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In spite of the fact this American movie was filmed in 1981, it never saw domestic distribution until 1985. Superstition, under the alternative title of The Witch, did well overseas; it was a record-breaking hit in Mexico, according to Sajbel. In what can only be described as a moment of irony, the film also narrowly escaped the United Kingdom’s infamous “video nasty” purge of the eighties. Back in the States, the movie had an unsuccessful limited run in theaters despite Almi Pictures’ Frank Moreno’s efforts to attract a secondary audience with misleading promotion. A lack of substantial coverage from genre outlets certainly didn’t inspire good word of mouth, either.
What truly sets this film apart from its contemporaries is an effective marrying of hot trends. It wasn’t that long ago that The Amityville Horror and Poltergeist creeped out audiences with phantasmal disturbia; Stuart Rosenberg and Tobe Hooper’s seminal haunted house movies paved the way for Superstition. Roberson’s keen eye for gory, spectral horror smells of Mario Bava and Dario Argento, as well.
The slasher genre was well into its heyday by 1982; we had already seen enough movies where masked maniacs go to town on luckless campers and teenagers. James Roberson’s film, however, tweaks the formula by making the killer both dead and supernatural, and not to mention, essentially invisible. Long before an unseen reaper of sorts crept up on unsuspecting near-death survivors in the Final Destination franchise, a party of hapless innocents was slaughtered with glee by a witch named Elondra. Her physicality is masked by cloak and darkness; an almost-bodiless black hand with sinewy fingers adorned by razor sharp talons is all audiences really ever see of her until the film’s climax. Even then, her limited appearances muster up a great deal of atmosphere and suspense.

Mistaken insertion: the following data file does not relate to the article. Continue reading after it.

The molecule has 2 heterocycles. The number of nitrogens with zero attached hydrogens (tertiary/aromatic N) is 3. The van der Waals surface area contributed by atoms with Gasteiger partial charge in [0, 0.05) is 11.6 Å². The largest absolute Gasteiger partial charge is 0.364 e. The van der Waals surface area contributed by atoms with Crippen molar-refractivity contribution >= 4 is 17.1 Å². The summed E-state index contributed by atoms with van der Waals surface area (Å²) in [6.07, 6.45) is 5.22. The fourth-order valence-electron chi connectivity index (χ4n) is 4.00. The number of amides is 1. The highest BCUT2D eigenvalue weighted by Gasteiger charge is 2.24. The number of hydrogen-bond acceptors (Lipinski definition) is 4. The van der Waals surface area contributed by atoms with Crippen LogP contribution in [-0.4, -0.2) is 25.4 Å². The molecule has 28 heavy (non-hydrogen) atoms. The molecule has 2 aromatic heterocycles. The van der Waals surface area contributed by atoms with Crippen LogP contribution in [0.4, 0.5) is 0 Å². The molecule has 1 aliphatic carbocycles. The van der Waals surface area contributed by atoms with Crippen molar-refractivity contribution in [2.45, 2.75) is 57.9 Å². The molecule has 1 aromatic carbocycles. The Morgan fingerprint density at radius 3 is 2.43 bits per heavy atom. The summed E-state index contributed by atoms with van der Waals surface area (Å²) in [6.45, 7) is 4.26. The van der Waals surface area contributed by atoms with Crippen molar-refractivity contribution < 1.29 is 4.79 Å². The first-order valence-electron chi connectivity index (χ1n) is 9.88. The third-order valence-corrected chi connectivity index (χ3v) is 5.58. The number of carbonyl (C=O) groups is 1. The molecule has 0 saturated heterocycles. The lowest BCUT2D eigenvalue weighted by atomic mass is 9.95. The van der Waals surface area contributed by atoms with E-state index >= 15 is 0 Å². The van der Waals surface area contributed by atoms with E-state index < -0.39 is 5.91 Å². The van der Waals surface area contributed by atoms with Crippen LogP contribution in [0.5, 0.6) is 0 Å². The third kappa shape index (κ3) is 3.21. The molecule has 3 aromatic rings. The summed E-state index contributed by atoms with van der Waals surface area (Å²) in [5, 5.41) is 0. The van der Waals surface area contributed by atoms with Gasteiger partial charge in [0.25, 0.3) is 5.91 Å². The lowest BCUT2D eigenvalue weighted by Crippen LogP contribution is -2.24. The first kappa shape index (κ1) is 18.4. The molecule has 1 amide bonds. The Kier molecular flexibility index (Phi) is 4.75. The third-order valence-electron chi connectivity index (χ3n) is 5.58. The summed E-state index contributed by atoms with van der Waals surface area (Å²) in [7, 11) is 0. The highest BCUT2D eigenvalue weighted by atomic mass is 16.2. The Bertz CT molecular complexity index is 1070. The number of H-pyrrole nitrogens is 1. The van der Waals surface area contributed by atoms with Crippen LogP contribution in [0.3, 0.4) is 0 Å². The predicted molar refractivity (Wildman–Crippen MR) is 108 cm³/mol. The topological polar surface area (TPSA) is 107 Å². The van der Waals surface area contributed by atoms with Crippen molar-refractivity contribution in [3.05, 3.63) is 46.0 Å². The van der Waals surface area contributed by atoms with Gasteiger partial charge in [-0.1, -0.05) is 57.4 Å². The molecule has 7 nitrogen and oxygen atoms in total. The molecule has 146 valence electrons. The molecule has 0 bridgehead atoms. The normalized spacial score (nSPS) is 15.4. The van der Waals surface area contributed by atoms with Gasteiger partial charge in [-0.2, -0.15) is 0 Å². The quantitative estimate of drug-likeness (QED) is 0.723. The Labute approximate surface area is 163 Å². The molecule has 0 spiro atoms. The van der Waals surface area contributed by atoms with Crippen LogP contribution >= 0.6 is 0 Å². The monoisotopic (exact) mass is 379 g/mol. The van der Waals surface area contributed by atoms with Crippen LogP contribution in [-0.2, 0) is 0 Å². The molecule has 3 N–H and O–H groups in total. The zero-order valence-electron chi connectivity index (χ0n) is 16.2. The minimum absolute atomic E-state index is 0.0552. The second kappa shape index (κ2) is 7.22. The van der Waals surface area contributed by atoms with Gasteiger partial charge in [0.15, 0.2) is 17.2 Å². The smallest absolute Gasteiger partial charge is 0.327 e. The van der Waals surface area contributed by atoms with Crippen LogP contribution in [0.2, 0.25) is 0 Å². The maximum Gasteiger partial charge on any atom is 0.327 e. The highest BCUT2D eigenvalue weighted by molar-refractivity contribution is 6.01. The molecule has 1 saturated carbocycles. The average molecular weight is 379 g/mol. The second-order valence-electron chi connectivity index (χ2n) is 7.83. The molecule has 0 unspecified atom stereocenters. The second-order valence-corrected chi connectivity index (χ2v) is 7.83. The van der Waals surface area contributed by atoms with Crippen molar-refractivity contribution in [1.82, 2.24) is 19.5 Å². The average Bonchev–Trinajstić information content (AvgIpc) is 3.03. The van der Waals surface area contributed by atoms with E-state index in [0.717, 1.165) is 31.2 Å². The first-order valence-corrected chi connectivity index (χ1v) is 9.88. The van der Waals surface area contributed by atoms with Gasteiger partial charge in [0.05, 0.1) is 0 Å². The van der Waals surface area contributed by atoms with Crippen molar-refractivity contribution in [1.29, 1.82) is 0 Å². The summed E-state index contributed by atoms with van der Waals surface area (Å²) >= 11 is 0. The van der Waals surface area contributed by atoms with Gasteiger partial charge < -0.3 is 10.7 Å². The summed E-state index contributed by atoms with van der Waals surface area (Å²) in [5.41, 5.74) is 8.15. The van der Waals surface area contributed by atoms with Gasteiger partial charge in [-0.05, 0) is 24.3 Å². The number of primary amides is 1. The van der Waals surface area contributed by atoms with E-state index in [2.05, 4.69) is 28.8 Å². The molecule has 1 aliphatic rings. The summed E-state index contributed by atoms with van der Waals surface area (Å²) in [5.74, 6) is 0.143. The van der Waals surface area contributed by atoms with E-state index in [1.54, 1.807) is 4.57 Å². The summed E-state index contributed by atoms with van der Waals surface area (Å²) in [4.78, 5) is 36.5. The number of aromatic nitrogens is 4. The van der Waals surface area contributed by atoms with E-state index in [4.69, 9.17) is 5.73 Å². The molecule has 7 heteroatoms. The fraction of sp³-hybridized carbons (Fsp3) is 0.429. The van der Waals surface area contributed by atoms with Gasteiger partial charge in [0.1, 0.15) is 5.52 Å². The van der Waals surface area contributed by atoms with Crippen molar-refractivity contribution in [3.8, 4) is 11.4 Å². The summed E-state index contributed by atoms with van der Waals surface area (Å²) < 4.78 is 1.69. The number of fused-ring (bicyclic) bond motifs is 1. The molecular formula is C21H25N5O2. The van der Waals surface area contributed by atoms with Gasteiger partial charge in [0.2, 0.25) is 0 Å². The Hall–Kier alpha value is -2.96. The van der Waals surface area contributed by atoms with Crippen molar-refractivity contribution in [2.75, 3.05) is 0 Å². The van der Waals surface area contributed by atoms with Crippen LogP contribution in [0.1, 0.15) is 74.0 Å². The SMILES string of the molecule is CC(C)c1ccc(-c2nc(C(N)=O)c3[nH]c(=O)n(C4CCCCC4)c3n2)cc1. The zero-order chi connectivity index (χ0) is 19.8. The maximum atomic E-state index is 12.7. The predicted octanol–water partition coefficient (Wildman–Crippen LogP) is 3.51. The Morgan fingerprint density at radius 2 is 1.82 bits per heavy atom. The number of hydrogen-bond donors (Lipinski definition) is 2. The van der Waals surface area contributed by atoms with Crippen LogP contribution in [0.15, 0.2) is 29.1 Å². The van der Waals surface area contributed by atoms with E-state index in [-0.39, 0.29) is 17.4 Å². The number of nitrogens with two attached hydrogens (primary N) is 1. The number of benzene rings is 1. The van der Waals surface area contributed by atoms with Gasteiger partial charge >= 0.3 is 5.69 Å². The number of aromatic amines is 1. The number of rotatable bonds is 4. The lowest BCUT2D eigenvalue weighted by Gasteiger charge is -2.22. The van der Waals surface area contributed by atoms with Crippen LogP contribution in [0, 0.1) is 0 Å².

In between all the maiming and churchly creepiness, we get a passing history lesson on the war on witches; the villainous Elondra Sharack (Carole Goldman) was executed in 1692 during an inquisition by Father Andrew Pike (Robert Symonds). A good number of innocent people were killed in reality, but here it’s safe to say Sharack is at least guilty of being a daughter of the Devil. Even so, she died at the hands of the church — Elondra was drowned in the nearby lake — after swearing vengeance on future generations. While the obvious route would have been having audiences sympathize with a wrongly accused witch and in turn somehow excuse her wanton slaughtering, the writers made a bold decision to just let evil be evil.
All in all, Superstition feels more singular than it’s given credit for while still boasting the satisfying trappings of better-known and similar films. James Roberson knows his way around a haunted house seeing as his terror tour is abundant with outlandish kills, brainless witch fodder, and Italianate spookery. This merciless and often kitsch picture never quite triggered a franchise like Sajbel had hoped, yet he and his colleagues put their stamp on the slasher subgenre well ahead of the supernatural curve.
“[This] terror tour is abundant with outlandish kills, brainless witch fodder, and Italianate spookery.”